What was first dismissed as a right-wing conspiracy is now a major Ivy League scandal that won’t go away.

Photo by Clay Banks on Unsplash.

Perhaps USA Today’s Ingrid Jacques said it best: “It’s been a bad month for Harvard President (for now) Claudine Gay.”

“Whether it’s Harvard president or Senate staff, identity politics can’t excuse bad behavior,” concluded Ms. Jacques on December 21, 2023, lamenting, “the fact that right-leaning media discovered these stories has garnered more attention than the discoveries themselves — at least at first.”

“It started with her disastrous testimony before Congress,” Jacques explained to USA Today readers. “When asked if calling for the genocide of Jews is a violation of Harvard’s code of conduct, she gave a wishy-washy answer about it being “context” dependent. Her testimony pointed to a startling double standard on what speech is allowed on campus, with some groups protected more than others.”

In addition to that scandal, or perhaps because of it, Gay has since found herself accused of setting another dangerous precedent of double standards on campus.

Accusations of serial plagiarism against Harvard President Dr. Claudine Gay have in recent weeks become a front-and-center Harvard scandal.

While Dr. Gay initially seemed likely to weather the scandal, and Harvard officials seemed poised to stand behind their President, Gay’s position has started to look less secure as more accusations have surfaced.

Harvard Corporation Members Did Not Discuss Gay’s Removal During Private Dinner, Faculty in Attendance Say,” Emma H. Haidar and Cam E. Kettles for the Harvard Crimson.

It was one of those stories that might have left some readers wondering if the opposite wasn’t true.

“Two members of the Harvard Corporation and four faculty members discussed a perceived culture of self-censorship on campus during a private dinner last Tuesday, but they did not address Claudine Gay’s future as University president, according to all four faculty in attendance,” insisted Haidar and Kettles for the Crimson, perhaps a little too strenuously.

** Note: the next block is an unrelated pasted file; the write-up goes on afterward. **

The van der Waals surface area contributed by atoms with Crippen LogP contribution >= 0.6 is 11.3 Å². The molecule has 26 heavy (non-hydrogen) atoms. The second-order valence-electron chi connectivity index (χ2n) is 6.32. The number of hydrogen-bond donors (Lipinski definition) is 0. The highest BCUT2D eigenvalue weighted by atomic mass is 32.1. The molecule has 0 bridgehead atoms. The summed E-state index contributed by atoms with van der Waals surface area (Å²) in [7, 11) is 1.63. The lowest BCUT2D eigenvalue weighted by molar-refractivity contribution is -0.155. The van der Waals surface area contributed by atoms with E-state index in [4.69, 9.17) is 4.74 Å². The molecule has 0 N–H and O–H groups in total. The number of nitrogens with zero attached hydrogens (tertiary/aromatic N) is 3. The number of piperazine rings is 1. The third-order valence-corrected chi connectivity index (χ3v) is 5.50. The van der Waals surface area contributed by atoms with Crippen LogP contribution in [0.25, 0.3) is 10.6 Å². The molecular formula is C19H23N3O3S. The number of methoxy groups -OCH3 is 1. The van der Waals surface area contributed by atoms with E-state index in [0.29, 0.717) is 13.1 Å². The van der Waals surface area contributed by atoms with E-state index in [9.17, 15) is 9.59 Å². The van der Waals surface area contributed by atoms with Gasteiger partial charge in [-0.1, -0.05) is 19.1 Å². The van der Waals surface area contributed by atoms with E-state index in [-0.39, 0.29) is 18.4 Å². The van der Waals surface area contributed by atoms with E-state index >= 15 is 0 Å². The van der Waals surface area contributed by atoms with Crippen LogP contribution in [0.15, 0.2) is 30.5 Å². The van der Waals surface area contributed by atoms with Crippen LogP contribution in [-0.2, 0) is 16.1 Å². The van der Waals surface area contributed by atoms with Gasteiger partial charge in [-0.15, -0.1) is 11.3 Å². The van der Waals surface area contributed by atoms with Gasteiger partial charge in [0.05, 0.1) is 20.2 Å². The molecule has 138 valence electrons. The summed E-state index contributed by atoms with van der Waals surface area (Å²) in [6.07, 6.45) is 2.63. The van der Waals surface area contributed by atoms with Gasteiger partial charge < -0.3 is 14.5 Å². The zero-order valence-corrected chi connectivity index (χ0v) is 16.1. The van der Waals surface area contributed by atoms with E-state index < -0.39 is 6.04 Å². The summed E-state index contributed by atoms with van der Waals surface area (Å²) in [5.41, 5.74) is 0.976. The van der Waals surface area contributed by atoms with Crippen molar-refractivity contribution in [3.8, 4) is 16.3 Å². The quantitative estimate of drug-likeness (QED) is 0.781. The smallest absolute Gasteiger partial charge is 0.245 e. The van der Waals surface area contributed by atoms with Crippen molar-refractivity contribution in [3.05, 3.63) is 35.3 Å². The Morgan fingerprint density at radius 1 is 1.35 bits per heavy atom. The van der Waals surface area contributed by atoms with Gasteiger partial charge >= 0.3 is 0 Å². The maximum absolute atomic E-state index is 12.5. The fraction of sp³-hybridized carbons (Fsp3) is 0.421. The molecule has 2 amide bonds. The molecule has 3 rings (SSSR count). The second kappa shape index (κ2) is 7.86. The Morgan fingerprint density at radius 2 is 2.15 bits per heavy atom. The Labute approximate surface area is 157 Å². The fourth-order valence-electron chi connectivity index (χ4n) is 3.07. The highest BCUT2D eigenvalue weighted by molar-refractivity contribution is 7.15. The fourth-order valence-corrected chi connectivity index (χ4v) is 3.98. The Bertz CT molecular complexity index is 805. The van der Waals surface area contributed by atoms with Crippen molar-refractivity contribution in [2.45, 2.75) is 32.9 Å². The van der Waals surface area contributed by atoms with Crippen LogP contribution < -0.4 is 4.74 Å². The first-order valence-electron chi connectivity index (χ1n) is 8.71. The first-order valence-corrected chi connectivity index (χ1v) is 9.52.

Whether or not Harvard brass discussed, in the vaguest terms, the option to remove Gay, the option is certainly being discussed in other quarters — and openly.

Harvard’s Claudine Gay should resign,” Ruth Marcus probably surprised readers of the Washington Post on December 23, 2023.

“She plagiarized her acknowledgments,” began Marcus, reluctantly. “I take no joy in saying this, but Harvard President Claudine Gay ought to resign. Her track record is unbefitting the president of the country’s premier university. Remaining on the job would send a bad signal to students about the gravity of her conduct.”

“This was not my original instinct,” admitted Marcus. “I thought, and continue to believe, that Gay’s accusers and their allies were motivated more by conservative ideology and the desire to score points against the most elite of institutions than by any commitment to academic rigor. This was, and is, accompanied by no small dose of racism and the conviction that a Black woman couldn’t possibly be qualified to lead Harvard.”